Felicita Tramontana (2007)
Il diritto musulmano e la schiavitù
The practice of slavery in the Middle Age and in the Maghreb, since the spread of Islam, was regulated by Muslim law, therefore the study of the latter could be useful to explain some characteristics of the slave trade in the region and some phenomena linked to it.
In this view, my aim is to analyse some articles of the Islamic law (sharia), in order to highlight its link with slavery in the Muslim world. Apart from slaves’ juridical status in Muslim law, the first part of the paper also highlights the problem of the different status between Muslim and non-Muslim slaves according to the Muslim doctrine and its rules in the matter of slaves’ emancipation.
Although since the Middle Age Muslim law was the common ground for the practices of slavery in all the Arab world, there were remarkable differences in time and space. This is the topic of the second part of my paper. In the first place there were differences in the regulation of slavery according to the different juridical traditions of Islam, which probably caused local practices to be different too, according to the place. Furthermore there was a local regulation that changed through time and according to difference circumstances.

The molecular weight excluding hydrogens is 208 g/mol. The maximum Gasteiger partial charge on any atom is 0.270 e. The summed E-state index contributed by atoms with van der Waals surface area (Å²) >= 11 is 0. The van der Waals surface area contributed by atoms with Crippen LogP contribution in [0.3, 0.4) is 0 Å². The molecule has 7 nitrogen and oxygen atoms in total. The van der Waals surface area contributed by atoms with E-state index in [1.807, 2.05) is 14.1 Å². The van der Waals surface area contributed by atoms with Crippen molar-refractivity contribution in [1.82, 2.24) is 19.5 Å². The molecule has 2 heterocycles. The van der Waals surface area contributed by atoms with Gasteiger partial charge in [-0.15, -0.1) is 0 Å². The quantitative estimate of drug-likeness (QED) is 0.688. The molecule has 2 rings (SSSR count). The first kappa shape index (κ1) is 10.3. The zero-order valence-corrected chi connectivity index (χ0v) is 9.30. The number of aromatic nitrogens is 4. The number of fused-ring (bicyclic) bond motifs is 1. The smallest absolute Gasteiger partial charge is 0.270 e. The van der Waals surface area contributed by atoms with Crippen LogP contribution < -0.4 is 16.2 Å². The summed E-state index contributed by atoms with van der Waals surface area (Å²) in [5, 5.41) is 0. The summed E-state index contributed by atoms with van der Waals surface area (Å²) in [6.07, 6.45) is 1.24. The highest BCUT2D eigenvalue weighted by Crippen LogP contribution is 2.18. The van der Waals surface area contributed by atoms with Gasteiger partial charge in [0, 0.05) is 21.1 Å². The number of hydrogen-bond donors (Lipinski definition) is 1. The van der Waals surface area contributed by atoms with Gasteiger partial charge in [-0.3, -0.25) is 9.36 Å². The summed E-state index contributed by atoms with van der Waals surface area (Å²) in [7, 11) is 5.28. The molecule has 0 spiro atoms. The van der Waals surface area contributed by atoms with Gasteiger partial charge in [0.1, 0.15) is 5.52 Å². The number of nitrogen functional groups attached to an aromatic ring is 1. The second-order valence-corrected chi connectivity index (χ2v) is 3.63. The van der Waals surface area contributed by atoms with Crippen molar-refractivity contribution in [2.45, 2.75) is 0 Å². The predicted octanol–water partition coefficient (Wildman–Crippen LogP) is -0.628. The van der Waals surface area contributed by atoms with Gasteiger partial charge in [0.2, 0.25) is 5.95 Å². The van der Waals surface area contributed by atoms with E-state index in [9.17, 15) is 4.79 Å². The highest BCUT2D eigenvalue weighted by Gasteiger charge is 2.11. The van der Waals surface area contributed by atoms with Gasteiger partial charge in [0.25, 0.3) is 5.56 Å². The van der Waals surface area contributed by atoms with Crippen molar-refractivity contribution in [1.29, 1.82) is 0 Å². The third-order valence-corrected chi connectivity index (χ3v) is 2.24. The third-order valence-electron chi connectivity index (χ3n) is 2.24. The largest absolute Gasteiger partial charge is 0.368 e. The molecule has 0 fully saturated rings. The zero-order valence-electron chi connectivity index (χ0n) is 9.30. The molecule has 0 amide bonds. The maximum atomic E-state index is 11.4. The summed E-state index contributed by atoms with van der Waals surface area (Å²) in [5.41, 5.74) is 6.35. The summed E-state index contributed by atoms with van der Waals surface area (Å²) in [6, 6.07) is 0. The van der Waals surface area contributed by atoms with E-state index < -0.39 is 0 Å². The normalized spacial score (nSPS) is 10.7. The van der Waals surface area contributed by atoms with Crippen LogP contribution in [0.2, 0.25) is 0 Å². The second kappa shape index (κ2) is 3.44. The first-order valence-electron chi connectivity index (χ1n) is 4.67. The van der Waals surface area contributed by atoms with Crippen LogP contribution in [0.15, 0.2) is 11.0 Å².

Another issue to consider is the regulation on slavery in the Ottoman Empire. There the sharia rules were integrated by the kings’ regulation (qanun). Finally, both for Maghreb and the Middle East, pre-islamic traditions and habits could have been relevant.
Abstract provided by the author.